Well meaning modern “snake-oil” supplements – or how to go broke fast!

One of the thing that I often see is, taking it to the absurd, “Turmeric from trees on the south slope of the mountain outside of Chennai , India where St.Thomas’ cave is is the proven to be the best in the world – you must buy that one!”.  In short, some variation of a chemical or specific herb is claimed to be better. My attitude is simple, show me the peer review article that gives me quantitative evidence. Perhaps 1 in 10,000 claims have such evidence.  An alternative health professional may recommend to their patients a certain brand because one or two of their patients had a good response. The problem is that the patients’s response may be due solely to the placebo effect — which is a very real effect but not due to the specific brand. The health professional believes it based on her patient reports.

We now hit the second problem, supplements not containing what they claim! [Article]. My preference is to buy bulk organic herbs and make my own capsules — it’s cheaper and odds are that you will get what is claimed. For example:

  • Turmericb[uk]:
    • 1 Kilo (1000 mg), non-organic,  £4   or $6 US ==> $6/kilo
    • 1/2 Kilo, organic, ,  £9 or $13 ==> $26/kilo
    • Organic Turmeric (120 x 500mg Veg Capsules)  £18, or $26 ==>  $433/kilo

Organic is nice philosophically if you can afford it, but if you have a limited budget it is wasted money!

Reader sometimes asked me to recommend a brand. I have no hard evidence to state that one brand is better than another. If someone claims that to you, challenge them to produce the evidence — you will likely find that it becomes “I read that on a group” or “My doctor recommended this brand” or “My alternative medicine person recommended it (and happens to sell it at full retail price)”. Most of my readers do not have extra cash.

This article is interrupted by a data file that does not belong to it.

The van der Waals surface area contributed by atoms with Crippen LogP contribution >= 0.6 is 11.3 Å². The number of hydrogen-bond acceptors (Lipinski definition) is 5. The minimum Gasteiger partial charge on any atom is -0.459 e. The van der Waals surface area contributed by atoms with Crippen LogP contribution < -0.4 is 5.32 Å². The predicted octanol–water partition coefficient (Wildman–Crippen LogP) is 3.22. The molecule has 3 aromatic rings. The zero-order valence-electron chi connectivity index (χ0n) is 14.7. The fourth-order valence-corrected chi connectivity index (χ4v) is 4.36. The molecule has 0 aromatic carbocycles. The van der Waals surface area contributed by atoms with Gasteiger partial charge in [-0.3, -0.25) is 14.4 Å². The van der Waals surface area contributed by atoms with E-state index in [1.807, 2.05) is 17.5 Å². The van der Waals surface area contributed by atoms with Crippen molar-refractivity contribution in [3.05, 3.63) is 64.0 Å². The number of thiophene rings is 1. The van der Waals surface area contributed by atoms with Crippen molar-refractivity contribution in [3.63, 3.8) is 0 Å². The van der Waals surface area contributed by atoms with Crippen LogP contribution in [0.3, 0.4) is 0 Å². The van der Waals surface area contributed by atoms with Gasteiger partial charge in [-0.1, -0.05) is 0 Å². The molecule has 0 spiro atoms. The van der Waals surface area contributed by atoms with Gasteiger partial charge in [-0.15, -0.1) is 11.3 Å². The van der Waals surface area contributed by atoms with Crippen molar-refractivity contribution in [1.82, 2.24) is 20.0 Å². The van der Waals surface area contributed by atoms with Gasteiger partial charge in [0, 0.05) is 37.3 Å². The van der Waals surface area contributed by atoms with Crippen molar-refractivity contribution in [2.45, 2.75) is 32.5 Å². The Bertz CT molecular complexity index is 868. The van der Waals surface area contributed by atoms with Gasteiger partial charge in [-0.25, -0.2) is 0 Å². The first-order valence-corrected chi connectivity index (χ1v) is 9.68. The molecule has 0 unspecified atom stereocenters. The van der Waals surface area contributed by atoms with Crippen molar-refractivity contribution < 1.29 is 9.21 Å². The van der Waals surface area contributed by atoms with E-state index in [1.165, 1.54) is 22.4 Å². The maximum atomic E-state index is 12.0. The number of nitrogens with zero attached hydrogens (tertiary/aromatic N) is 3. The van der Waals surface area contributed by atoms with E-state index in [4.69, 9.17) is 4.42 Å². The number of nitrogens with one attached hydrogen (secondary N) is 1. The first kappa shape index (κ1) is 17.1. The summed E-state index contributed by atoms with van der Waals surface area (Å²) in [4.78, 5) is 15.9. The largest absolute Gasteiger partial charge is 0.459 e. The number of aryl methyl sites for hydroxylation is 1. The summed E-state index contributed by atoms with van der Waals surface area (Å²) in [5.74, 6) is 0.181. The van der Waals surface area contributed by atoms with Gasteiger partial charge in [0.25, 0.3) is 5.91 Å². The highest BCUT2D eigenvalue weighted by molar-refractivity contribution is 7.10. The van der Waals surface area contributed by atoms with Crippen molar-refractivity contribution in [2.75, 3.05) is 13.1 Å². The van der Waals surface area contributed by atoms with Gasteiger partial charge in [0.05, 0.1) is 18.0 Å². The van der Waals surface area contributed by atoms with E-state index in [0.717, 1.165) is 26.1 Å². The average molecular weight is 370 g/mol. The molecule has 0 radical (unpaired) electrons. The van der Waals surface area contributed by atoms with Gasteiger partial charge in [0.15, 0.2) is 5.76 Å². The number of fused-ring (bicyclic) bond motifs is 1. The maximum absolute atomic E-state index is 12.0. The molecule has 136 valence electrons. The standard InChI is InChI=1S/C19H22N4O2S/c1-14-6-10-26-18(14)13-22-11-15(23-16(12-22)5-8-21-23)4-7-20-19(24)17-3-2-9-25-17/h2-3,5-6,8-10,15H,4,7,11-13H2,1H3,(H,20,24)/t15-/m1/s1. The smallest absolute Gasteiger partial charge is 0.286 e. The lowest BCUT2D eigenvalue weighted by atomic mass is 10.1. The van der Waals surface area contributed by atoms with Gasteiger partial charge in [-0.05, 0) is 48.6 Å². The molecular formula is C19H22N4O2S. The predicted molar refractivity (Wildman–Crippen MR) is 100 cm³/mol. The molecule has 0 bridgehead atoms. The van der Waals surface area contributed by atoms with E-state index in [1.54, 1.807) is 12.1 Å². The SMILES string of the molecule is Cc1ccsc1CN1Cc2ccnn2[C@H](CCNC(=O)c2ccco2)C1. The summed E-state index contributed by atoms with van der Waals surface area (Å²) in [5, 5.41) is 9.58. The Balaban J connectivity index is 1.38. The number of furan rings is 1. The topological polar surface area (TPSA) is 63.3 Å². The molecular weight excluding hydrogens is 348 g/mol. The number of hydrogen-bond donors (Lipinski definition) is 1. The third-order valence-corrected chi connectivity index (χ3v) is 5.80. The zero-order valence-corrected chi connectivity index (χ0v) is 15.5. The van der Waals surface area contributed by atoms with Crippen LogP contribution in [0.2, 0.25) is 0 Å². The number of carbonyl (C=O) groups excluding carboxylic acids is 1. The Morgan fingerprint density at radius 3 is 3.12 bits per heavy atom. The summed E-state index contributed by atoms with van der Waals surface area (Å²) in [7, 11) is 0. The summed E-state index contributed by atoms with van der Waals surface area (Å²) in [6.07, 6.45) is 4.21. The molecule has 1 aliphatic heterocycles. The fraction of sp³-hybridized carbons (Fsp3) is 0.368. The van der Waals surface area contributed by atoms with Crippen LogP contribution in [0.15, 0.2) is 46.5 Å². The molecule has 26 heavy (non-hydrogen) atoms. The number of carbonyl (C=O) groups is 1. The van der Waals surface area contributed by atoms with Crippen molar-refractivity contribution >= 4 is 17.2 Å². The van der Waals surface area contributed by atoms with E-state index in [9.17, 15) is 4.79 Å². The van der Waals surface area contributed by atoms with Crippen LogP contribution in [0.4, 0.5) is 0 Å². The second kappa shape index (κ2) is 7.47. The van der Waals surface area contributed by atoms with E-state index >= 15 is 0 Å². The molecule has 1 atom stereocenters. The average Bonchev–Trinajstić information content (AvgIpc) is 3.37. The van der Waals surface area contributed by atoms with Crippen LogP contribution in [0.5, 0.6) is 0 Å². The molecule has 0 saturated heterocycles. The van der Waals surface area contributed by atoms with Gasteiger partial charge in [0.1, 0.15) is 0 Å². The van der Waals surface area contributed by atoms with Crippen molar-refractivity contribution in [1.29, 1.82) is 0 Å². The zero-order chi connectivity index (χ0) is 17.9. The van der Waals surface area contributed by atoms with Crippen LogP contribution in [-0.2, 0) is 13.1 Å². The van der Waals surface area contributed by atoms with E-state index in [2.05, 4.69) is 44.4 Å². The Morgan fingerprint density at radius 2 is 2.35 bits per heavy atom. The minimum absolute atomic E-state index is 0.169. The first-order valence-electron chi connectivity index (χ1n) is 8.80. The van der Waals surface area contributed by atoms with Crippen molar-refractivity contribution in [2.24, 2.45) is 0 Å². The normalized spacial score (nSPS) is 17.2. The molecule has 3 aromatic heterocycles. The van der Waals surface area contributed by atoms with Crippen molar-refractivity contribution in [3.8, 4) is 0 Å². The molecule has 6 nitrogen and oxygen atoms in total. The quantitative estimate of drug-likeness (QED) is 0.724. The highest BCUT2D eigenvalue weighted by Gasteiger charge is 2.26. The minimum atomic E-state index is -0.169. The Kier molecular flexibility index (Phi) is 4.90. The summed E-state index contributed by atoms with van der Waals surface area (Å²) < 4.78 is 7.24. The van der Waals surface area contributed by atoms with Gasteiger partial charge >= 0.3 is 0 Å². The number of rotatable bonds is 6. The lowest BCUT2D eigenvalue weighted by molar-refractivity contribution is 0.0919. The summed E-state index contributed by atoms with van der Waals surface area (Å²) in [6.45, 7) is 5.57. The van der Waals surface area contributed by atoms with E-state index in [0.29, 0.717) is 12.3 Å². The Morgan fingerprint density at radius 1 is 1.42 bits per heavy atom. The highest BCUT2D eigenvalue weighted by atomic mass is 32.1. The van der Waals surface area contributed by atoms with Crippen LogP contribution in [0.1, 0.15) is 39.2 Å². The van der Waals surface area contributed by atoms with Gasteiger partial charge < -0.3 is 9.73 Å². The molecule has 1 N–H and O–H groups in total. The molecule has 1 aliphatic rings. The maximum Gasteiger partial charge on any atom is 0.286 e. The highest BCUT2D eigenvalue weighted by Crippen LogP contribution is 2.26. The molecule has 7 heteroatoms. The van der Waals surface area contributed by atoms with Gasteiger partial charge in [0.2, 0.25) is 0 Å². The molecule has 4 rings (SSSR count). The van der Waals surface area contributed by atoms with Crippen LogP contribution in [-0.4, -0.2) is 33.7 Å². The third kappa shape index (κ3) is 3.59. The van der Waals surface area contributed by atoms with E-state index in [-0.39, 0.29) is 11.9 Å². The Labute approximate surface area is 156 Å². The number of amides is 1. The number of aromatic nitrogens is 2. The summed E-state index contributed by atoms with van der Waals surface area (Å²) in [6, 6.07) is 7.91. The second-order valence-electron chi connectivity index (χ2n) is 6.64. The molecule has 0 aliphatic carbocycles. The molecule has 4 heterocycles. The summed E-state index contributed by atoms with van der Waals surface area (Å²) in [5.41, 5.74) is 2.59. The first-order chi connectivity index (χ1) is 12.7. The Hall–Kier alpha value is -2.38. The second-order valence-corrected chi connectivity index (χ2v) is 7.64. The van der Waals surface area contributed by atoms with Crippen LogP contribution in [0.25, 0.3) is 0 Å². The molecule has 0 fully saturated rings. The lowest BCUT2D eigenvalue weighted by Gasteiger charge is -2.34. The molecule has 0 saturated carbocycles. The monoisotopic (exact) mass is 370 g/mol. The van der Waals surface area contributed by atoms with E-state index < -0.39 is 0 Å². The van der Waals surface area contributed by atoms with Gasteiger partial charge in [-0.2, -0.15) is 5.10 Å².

I do have a bias towards “Doctor’s Best“, “Swanson’s” and “Jarrow” – mainly because of the wide variety they offer, not because they are better [and as pointed out in a comment, they get good reports from independent labs that test them]. Of course, the items picked are those that I cannot buy in bulk. When it comes to probiotics — I want to know the precise strains involved and very few manufacturers provide that on their packaging.

An9ther issue that I am asked about is which form, typically:

  • aqueous extracts,
  • organic solvent-based extracts (typically alcohol) and
  • crude (raw) extracts

The reason is that one of them (usually alcohol based) is found more effective in a test than the other. There are a few problems:

  • Many CFSers have low tolerance for alcohol in any quantity (I know some that react just to the breath of someone that had a beer!)
  • The herb or spice has to get to the gut — testing it in a petri disk without stomach acid impact makes the results questionable unless you are treating a cut
  • The cost for commercial preparation can be even higher than custom capsules! (Example – £9 for 100 mls -i.e. £500/kilo)

You can find instruction for preparing your own, for example here.

In short, buy bulk, make your own capsules — change suppliers every time (that way you will get the herbs from different plants and benefit from the natural variations that occurs in nature).

If any one say you should really be using Brand X — ask for the evidence in a scientific journal that brand is superior. Most CFSers are short of funds, do not be victimize by people to “be right (at any cost)”. A special version of Artesmisinin, without evidence is speculation usually based on some form of ideological thinking. Read the label and then go frugal:

  • http://www.allergyresearchgroup.com/artemisinin is $73 for 90 capules of 200 mg = 18 gm total.  or $4000/kilo
  • http://www.modernherbshop.com/Artemisinin_has_anti_cancer_effects_p/qinghao.htm $21 for 500gm  or $42/kilo

So the top one is claimed to be twice as effective.. as a cost of 100x more????

Yes one may be more “refined and pure” – but too often I have read that the key extracts are less effective than the original herb which may contain a complexity of additional chemicals that come into play.